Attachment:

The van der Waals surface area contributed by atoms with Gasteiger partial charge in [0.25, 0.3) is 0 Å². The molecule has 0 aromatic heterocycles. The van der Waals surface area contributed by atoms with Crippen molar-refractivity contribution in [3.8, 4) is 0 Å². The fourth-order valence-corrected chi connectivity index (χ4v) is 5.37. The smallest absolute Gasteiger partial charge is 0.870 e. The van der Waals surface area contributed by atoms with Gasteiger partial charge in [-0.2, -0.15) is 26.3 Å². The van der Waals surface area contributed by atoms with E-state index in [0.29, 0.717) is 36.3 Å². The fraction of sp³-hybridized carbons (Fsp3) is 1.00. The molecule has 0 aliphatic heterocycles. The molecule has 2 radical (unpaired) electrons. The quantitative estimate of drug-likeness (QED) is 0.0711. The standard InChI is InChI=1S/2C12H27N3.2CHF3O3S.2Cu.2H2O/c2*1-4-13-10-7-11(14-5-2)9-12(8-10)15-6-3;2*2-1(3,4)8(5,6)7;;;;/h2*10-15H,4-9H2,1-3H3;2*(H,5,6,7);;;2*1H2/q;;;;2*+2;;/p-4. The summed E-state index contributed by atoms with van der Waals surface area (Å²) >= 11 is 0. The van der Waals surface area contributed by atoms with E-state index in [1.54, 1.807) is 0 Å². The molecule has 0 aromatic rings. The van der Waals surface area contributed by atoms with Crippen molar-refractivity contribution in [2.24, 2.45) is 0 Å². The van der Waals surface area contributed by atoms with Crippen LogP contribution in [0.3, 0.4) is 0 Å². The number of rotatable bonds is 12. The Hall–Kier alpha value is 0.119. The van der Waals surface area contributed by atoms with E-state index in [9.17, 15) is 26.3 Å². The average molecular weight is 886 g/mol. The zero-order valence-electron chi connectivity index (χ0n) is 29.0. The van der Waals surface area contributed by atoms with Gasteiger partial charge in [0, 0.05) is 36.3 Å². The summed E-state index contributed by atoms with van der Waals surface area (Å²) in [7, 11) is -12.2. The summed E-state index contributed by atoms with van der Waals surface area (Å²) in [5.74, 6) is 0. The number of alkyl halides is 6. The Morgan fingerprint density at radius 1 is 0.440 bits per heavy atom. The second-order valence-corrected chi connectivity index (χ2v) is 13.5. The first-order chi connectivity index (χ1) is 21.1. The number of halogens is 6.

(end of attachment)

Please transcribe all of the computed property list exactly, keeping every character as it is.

The van der Waals surface area contributed by atoms with Gasteiger partial charge in [0.25, 0.3) is 0 Å². The molecule has 0 aromatic heterocycles. The van der Waals surface area contributed by atoms with Crippen molar-refractivity contribution in [3.8, 4) is 0 Å². The fourth-order valence-corrected chi connectivity index (χ4v) is 5.37. The smallest absolute Gasteiger partial charge is 0.870 e. The van der Waals surface area contributed by atoms with Gasteiger partial charge in [-0.2, -0.15) is 26.3 Å². The van der Waals surface area contributed by atoms with E-state index in [0.29, 0.717) is 36.3 Å². The fraction of sp³-hybridized carbons (Fsp3) is 1.00. The molecule has 0 aliphatic heterocycles. The molecule has 2 radical (unpaired) electrons. The quantitative estimate of drug-likeness (QED) is 0.0711. The standard InChI is InChI=1S/2C12H27N3.2CHF3O3S.2Cu.2H2O/c2*1-4-13-10-7-11(14-5-2)9-12(8-10)15-6-3;2*2-1(3,4)8(5,6)7;;;;/h2*10-15H,4-9H2,1-3H3;2*(H,5,6,7);;;2*1H2/q;;;;2*+2;;/p-4. The summed E-state index contributed by atoms with van der Waals surface area (Å²) >= 11 is 0. The van der Waals surface area contributed by atoms with E-state index in [1.54, 1.807) is 0 Å². The molecule has 0 aromatic rings. The van der Waals surface area contributed by atoms with Crippen molar-refractivity contribution in [2.24, 2.45) is 0 Å². The van der Waals surface area contributed by atoms with Crippen LogP contribution in [0.3, 0.4) is 0 Å². The number of rotatable bonds is 12. The Hall–Kier alpha value is 0.119. The van der Waals surface area contributed by atoms with E-state index in [9.17, 15) is 26.3 Å². The average molecular weight is 886 g/mol. The zero-order valence-electron chi connectivity index (χ0n) is 29.0. The van der Waals surface area contributed by atoms with Gasteiger partial charge in [0, 0.05) is 36.3 Å². The summed E-state index contributed by atoms with van der Waals surface area (Å²) in [7, 11) is -12.2. The summed E-state index contributed by atoms with van der Waals surface area (Å²) in [5.74, 6) is 0. The number of alkyl halides is 6. The Morgan fingerprint density at radius 1 is 0.440 bits per heavy atom. The second-order valence-corrected chi connectivity index (χ2v) is 13.5. The first-order chi connectivity index (χ1) is 21.1. The number of halogens is 6.